Sō Percussion Benefit 2018!




$300 TICKET*





(Doors at 8:30PM, $20/ticket)


Sō tours sacred spaces around the UK with “From Out a Darker Sea”

“From Out a Darker Sea” conveys our experience of a multi-visit residency in the industrial north of England. Former mining towns are searching for a new identity and a way forward in the globalized present, while never forgetting the past.

We are touring the show in sacred spaces around the UK during November and December. Other than London, all of the locations were chosen because of their connection to industry.

Adam wrote about our process in The Big Issue.

See below for further dates.

The Guardian wrote a lovely review:

“…a haunting and often deeply moving requiem for an industry and its people.”


The project is sponsored by Forma, with funding from many partners. Learn more on Forma’s website.


  • 22 November 2017

    Derby Cathedral, Derby
    Presented by QUAD
    Support from Unite the Union
  • 24 and 25 November 2017

    St Giles Cripplegate, London
    Presented by the Barbican Centre
  • 27 November 2017

    St John the Baptist Church, Newcastle
    Book Tickets
  • 28 November 2017

    In conversation with Amber Films
    The North of England Institute of Mining and Mechanical Engineers, Newcastle
    Book Tickets
  • 30 November 2017

    Holy Trinity Church, Blackburn
    Presented by the Bureau Centre for Arts and Mid Pennine Arts
    Book Tickets
  • 2 December 2017

    St George’s Church, Deal, Kent
    Presented by Deal Festival of Music & the Arts
    Book Tickets
  • 5 December 2017

    All Souls Church, Cheriton, Kent
    Presented by Strange Cargo
    Book Tickets

Watch Sō Perform with The National on “The Late Show with Stephen Colbert”

On Thursday, September 7th, we joined The National on “The Late Show with Stephen Colbert” to perform “Day I Die” from their new Album “Sleep Well Beast.” What a thrill to perform on national television at the Ed Sullivan Theater!

We contributed some typical Sō Percussion color to the new album, which has just been released September 8th.


Announcing Sō’s Benefit and Online Auction 2017

Please Join us for our fourth annual benefit and online auction!

Thursday, June 8th – 7pm

Honoring Limor Tomer

Performances by Sō, Theo Bleckmann, and Wolfgang

After party at 10pm featuring Round Peg Square Hole

RSVP to so@sopercussion.com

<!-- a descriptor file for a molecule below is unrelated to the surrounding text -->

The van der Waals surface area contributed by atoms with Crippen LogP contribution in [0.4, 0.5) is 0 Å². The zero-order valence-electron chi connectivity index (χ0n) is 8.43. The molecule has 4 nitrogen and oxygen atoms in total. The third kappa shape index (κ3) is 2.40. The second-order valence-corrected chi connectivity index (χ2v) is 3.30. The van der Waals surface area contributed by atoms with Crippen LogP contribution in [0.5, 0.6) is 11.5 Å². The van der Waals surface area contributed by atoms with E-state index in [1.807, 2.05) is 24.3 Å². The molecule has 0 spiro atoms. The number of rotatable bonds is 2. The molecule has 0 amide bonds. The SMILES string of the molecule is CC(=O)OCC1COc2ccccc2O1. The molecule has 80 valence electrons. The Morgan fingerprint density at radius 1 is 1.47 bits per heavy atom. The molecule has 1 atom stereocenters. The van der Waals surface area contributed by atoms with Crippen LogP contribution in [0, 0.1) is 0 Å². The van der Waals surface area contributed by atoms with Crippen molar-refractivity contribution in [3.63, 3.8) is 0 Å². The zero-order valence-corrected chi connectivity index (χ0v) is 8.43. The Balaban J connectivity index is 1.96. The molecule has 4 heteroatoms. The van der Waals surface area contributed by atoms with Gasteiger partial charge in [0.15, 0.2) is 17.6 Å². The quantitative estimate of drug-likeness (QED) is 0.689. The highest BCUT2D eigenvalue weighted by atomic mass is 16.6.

Tickets to main benefit $300 each

Tickets to after party $25 each (already included for main benefit attendees)

Purchase below! (If ordering more than six tickets, fill in custom amount below and send us an email. Also, let us take you out to coffee sometime, because you are awesome!)

If you can’t make it, we’re also running an online auction leading up to the benefit!

Sō Percussion performs “Music for Wood and Strings” at TED 2016

TED Talk: Bryce Dessner, Music for Wood and Strings

Performance at the TED conference in Vancouver, BC, February 2016.

We were honored and delighted to present an excerpt from Bryce Dessner’s work for the audience at TED 2016. Keeping in line with the ethos of the TED organization and community, we brought this unique piece with its newly designed instruments to show some of what’s going on in contemporary music.

Performing in this amazing venue was exciting enough, but we were surprised to realize that some pretty heavy hitters were in the audience as well!


Sō Percussion presents “A Gun Show” on BAM Next Wave Festival

NOV 30—DEC 3, 2016

Sō Percussion with Emily Johnson
Directed by Ain Gordon

Sō Percussion (Where (we) Live, 2012 Next Wave) gives the Second Amendment a soundtrack in this affecting foray into America’s fraught relationship with guns. Taking mallets to disassembled sniper rifles and assorted drums, the musicians serve as Greek chorus, commenting instrumentally on sung and spoken texts drawn from the nightmares and nostalgia of armed experiences. Three-time Obie-winning director Ain Gordon and choreographer and performer Emily Johnson give depth to this probing work in which anger meets inalienable rights, dark memories resurface, and a contested weapon sings a bittersweet song.

Check out our amazing project with StoryCorps to collect stories about gun culture and gun violence.

Sō performs free concert at Princeton September 16th


Having just wowed audiences at the Lincoln Center Festival this summer, acclaimed ensemble SŌ Percussion will offer the first of two free performances in Princeton as part of their Edward T. Cone Residency at Princeton University. On Friday, September 16, 2016 at 7:30PM in Richardson Auditorium at Alexander Hall, the community has the incredible opportunity to engage in an unparalleled range of music—from John Cage’s Living Room Music transforming household items into instruments, to the world premiere of Emeritus Professor Paul Lansky’s Springs. Also on the program is Taxidermy, specially written for Princeton alum and Pulitzer-prize winning composer Caroline Shaw, as well as the ensemble’s first major commission: David Lang’s the so-called laws of nature. Tickets are required for this free concert. Reservations are available online at tickets.princeton.edu or at the door (Richardson Auditorium Box Office) the day of the concert.